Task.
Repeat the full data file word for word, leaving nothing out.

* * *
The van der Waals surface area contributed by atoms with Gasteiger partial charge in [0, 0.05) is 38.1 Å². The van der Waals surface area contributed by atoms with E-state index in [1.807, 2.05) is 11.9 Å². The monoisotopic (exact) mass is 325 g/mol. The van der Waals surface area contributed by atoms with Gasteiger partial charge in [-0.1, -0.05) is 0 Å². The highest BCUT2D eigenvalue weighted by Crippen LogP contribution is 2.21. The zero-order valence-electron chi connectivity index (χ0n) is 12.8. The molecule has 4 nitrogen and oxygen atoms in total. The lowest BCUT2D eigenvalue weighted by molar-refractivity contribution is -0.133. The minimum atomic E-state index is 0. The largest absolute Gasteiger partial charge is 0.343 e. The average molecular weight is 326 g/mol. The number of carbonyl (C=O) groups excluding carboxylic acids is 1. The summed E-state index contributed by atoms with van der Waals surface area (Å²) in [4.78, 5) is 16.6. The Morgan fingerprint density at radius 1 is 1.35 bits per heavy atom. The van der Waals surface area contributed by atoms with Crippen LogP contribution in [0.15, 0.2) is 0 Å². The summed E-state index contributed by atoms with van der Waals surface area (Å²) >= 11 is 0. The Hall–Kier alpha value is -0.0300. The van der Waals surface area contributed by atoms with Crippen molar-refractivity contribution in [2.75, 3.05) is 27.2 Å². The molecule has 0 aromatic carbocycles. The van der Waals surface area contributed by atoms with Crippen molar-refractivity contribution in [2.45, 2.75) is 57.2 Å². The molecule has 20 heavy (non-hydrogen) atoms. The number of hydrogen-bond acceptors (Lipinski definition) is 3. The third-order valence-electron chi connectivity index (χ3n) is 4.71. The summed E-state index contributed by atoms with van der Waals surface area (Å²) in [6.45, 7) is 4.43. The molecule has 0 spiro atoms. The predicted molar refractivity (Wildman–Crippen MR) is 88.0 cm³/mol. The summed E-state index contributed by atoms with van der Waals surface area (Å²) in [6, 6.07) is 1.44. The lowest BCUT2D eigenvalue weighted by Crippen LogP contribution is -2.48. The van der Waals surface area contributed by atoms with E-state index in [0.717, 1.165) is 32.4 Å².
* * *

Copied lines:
The van der Waals surface area contributed by atoms with Gasteiger partial charge in [0, 0.05) is 38.1 Å². The van der Waals surface area contributed by atoms with E-state index in [1.807, 2.05) is 11.9 Å². The monoisotopic (exact) mass is 325 g/mol. The van der Waals surface area contributed by atoms with Gasteiger partial charge in [-0.1, -0.05) is 0 Å². The highest BCUT2D eigenvalue weighted by Crippen LogP contribution is 2.21. The zero-order valence-electron chi connectivity index (χ0n) is 12.8. The molecule has 4 nitrogen and oxygen atoms in total. The lowest BCUT2D eigenvalue weighted by molar-refractivity contribution is -0.133. The minimum atomic E-state index is 0. The largest absolute Gasteiger partial charge is 0.343 e. The average molecular weight is 326 g/mol. The number of carbonyl (C=O) groups excluding carboxylic acids is 1. The summed E-state index contributed by atoms with van der Waals surface area (Å²) in [4.78, 5) is 16.6. The Morgan fingerprint density at radius 1 is 1.35 bits per heavy atom. The van der Waals surface area contributed by atoms with Crippen LogP contribution in [0.15, 0.2) is 0 Å². The summed E-state index contributed by atoms with van der Waals surface area (Å²) >= 11 is 0. The Hall–Kier alpha value is -0.0300. The van der Waals surface area contributed by atoms with Crippen molar-refractivity contribution in [2.75, 3.05) is 27.2 Å². The molecule has 0 aromatic carbocycles. The van der Waals surface area contributed by atoms with Crippen molar-refractivity contribution in [2.45, 2.75) is 57.2 Å². The molecule has 20 heavy (non-hydrogen) atoms. The number of hydrogen-bond acceptors (Lipinski definition) is 3. The third-order valence-electron chi connectivity index (χ3n) is 4.71. The summed E-state index contributed by atoms with van der Waals surface area (Å²) in [6.45, 7) is 4.43. The molecule has 0 spiro atoms. The predicted molar refractivity (Wildman–Crippen MR) is 88.0 cm³/mol. The summed E-state index contributed by atoms with van der Waals surface area (Å²) in [6, 6.07) is 1.44. The lowest BCUT2D eigenvalue weighted by Crippen LogP contribution is -2.48. The van der Waals surface area contributed by atoms with E-state index in [0.717, 1.165) is 32.4 Å².